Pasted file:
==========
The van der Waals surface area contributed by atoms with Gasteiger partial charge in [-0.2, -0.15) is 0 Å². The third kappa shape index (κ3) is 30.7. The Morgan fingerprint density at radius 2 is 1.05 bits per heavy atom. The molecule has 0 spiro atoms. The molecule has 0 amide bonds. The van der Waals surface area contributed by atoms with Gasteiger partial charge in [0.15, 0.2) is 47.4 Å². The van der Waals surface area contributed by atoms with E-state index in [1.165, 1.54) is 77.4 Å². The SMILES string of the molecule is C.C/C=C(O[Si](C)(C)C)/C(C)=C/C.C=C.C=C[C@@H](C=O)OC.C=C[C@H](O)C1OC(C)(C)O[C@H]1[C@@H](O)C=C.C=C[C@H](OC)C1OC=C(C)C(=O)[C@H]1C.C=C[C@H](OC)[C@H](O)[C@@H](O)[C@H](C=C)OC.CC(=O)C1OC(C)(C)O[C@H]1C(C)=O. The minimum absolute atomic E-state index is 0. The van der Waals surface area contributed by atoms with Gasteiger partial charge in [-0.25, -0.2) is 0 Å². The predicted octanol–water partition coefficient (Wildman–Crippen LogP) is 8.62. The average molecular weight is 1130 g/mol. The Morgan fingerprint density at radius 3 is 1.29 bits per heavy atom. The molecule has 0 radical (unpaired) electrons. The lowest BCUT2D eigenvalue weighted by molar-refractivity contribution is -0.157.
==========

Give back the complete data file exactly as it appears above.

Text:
The van der Waals surface area contributed by atoms with Gasteiger partial charge in [-0.2, -0.15) is 0 Å². The third kappa shape index (κ3) is 30.7. The Morgan fingerprint density at radius 2 is 1.05 bits per heavy atom. The molecule has 0 spiro atoms. The molecule has 0 amide bonds. The van der Waals surface area contributed by atoms with Gasteiger partial charge in [0.15, 0.2) is 47.4 Å². The van der Waals surface area contributed by atoms with E-state index in [1.165, 1.54) is 77.4 Å². The SMILES string of the molecule is C.C/C=C(O[Si](C)(C)C)/C(C)=C/C.C=C.C=C[C@@H](C=O)OC.C=C[C@H](O)C1OC(C)(C)O[C@H]1[C@@H](O)C=C.C=C[C@H](OC)C1OC=C(C)C(=O)[C@H]1C.C=C[C@H](OC)[C@H](O)[C@@H](O)[C@H](C=C)OC.CC(=O)C1OC(C)(C)O[C@H]1C(C)=O. The minimum absolute atomic E-state index is 0. The van der Waals surface area contributed by atoms with Gasteiger partial charge in [-0.25, -0.2) is 0 Å². The predicted octanol–water partition coefficient (Wildman–Crippen LogP) is 8.62. The average molecular weight is 1130 g/mol. The Morgan fingerprint density at radius 3 is 1.29 bits per heavy atom. The molecule has 0 radical (unpaired) electrons. The lowest BCUT2D eigenvalue weighted by molar-refractivity contribution is -0.157.